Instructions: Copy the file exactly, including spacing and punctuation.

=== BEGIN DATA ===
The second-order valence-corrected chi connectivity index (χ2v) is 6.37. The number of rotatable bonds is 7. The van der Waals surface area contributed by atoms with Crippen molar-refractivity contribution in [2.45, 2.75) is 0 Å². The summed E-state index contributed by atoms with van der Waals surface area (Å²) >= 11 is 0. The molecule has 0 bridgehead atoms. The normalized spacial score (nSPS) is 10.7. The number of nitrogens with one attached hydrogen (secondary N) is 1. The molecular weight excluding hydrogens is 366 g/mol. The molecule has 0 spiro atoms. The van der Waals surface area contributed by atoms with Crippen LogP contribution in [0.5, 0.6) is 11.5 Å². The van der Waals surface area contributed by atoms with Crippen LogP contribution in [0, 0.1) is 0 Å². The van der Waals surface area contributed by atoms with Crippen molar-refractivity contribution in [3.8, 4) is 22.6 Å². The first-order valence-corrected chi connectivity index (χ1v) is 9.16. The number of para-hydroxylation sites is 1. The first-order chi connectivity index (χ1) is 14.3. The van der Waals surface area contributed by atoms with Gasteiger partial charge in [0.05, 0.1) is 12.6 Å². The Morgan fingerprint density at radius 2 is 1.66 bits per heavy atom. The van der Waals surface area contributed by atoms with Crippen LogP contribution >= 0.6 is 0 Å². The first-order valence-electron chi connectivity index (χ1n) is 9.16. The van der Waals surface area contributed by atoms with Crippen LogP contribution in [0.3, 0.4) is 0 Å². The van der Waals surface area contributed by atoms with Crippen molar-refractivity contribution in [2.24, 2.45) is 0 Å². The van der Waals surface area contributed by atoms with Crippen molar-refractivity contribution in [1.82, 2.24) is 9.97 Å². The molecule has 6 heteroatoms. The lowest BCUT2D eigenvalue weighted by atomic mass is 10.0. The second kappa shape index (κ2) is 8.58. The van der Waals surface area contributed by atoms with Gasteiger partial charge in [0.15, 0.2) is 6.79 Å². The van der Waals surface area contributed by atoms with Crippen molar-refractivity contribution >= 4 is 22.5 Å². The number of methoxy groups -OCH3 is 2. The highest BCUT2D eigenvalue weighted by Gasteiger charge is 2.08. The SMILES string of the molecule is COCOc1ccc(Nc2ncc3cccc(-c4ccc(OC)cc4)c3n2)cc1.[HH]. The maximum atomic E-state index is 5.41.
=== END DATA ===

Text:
The second-order valence-corrected chi connectivity index (χ2v) is 6.37. The number of rotatable bonds is 7. The van der Waals surface area contributed by atoms with Crippen molar-refractivity contribution in [2.45, 2.75) is 0 Å². The summed E-state index contributed by atoms with van der Waals surface area (Å²) >= 11 is 0. The molecule has 0 bridgehead atoms. The normalized spacial score (nSPS) is 10.7. The number of nitrogens with one attached hydrogen (secondary N) is 1. The molecular weight excluding hydrogens is 366 g/mol. The molecule has 0 spiro atoms. The van der Waals surface area contributed by atoms with Crippen LogP contribution in [0.5, 0.6) is 11.5 Å². The van der Waals surface area contributed by atoms with Crippen LogP contribution in [0, 0.1) is 0 Å². The van der Waals surface area contributed by atoms with Crippen molar-refractivity contribution in [3.8, 4) is 22.6 Å². The first-order valence-corrected chi connectivity index (χ1v) is 9.16. The number of para-hydroxylation sites is 1. The first-order chi connectivity index (χ1) is 14.3. The van der Waals surface area contributed by atoms with Gasteiger partial charge in [0.05, 0.1) is 12.6 Å². The Morgan fingerprint density at radius 2 is 1.66 bits per heavy atom. The van der Waals surface area contributed by atoms with Crippen LogP contribution >= 0.6 is 0 Å². The first-order valence-electron chi connectivity index (χ1n) is 9.16. The van der Waals surface area contributed by atoms with Crippen LogP contribution in [0.3, 0.4) is 0 Å². The van der Waals surface area contributed by atoms with Crippen molar-refractivity contribution in [2.24, 2.45) is 0 Å². The van der Waals surface area contributed by atoms with Crippen molar-refractivity contribution in [1.82, 2.24) is 9.97 Å². The molecule has 6 heteroatoms. The lowest BCUT2D eigenvalue weighted by atomic mass is 10.0. The second kappa shape index (κ2) is 8.58. The van der Waals surface area contributed by atoms with Gasteiger partial charge in [0.15, 0.2) is 6.79 Å². The van der Waals surface area contributed by atoms with Crippen molar-refractivity contribution >= 4 is 22.5 Å². The number of methoxy groups -OCH3 is 2. The highest BCUT2D eigenvalue weighted by Gasteiger charge is 2.08. The SMILES string of the molecule is COCOc1ccc(Nc2ncc3cccc(-c4ccc(OC)cc4)c3n2)cc1.[HH]. The maximum atomic E-state index is 5.41.